Eurozone inflation falls but uncertainty remains
The eurozone's annual inflation rate has fallen for a third consecutive month, official data showed on Wednesday, but uncertainty over the figures and continued price growth cooled optimism.
Consumer prices in January eased to 8.5 percent, down from 9.2 percent in December, helped by a continued slowdown in the pace of energy cost rises.
Although inflation in the single currency area is slowing, the European Central Bank (ECB) is expected to raise interest rates on Thursday with a 50-basis-point hike.
January's inflation rate was much lower than the forecast of nine percent by financial data firm FactSet. But economists warned against taking the data at face value.
"January's bigger-than-expected decline in headline euro-zone inflation should be taken with a big pinch of salt" because Germany's data were estimates only and "therefore likely to be unreliable", Jack Allen-Reynolds, senior Europe economist at Capital Economics, said in a note.
Inflation had peaked at 10.6 percent in October 2022 -- five times higher than the ECB's target -- after a year of uninterrupted increases.
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ECB President Christine Lagarde said last month rates "will still have to rise significantly at a steady pace to reach levels that are sufficiently restrictive and stay at those levels for as long as necessary" to bring inflation down.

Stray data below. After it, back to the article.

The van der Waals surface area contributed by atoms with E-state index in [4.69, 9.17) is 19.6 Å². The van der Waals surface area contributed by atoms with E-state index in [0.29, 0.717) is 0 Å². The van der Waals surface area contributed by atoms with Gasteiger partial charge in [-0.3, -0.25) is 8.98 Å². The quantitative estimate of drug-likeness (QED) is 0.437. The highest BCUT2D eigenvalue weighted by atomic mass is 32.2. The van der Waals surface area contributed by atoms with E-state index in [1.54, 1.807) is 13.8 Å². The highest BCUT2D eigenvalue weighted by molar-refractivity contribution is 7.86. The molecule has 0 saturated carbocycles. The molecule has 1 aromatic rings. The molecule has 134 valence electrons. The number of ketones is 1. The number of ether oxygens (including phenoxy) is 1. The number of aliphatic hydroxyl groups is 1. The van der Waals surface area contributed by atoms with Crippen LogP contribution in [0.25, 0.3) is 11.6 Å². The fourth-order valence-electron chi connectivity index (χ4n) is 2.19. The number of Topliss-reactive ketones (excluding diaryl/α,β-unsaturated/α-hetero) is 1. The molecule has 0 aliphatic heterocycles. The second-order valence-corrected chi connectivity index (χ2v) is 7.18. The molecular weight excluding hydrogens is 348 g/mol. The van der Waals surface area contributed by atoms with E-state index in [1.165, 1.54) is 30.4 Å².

There had been fears that the eurozone's core inflation, which excludes food and energy prices, would jump in January. But it ended up not changing from the 5.2 percent recorded in December.
A "jump in core inflation in some key countries will be enough for the central bank to confirm its current hawkish stance," said ING senior eurozone economist Bert Colijn.
Eurostat data showed energy costs increased by 17.2 percent in January compared to 25.5 percent a month earlier.
Food and drink costs recorded a greater rise of 14.1 percent last month compared to 13.8 percent in December.
Among the 20 countries that use the euro, Luxembourg and Spain had the lowest inflation rate, both reaching 5.8 percent in January, Eurostat said.
A flurry of better-than-expected data in the past weeks have raised hopes that the European economy is more resilient to the economic shocks from the war in Ukraine.
The eurozone is set to avoid recession this winter after recording weak-but-positive growth of 0.1 percent in the fourth quarter of 2022, data showed Tuesday.
"We think that today's print confirms that headline inflation peaked in Q4 last year and will continue to ease throughout 2023 on the back of favourable base effects and lower gas and energy prices," said Mateusz Urban, senior economist at Oxford Economics.
According to Eurostat data published Wednesday, the unemployment rate in the eurozone remained stable in December at 6.6 percent.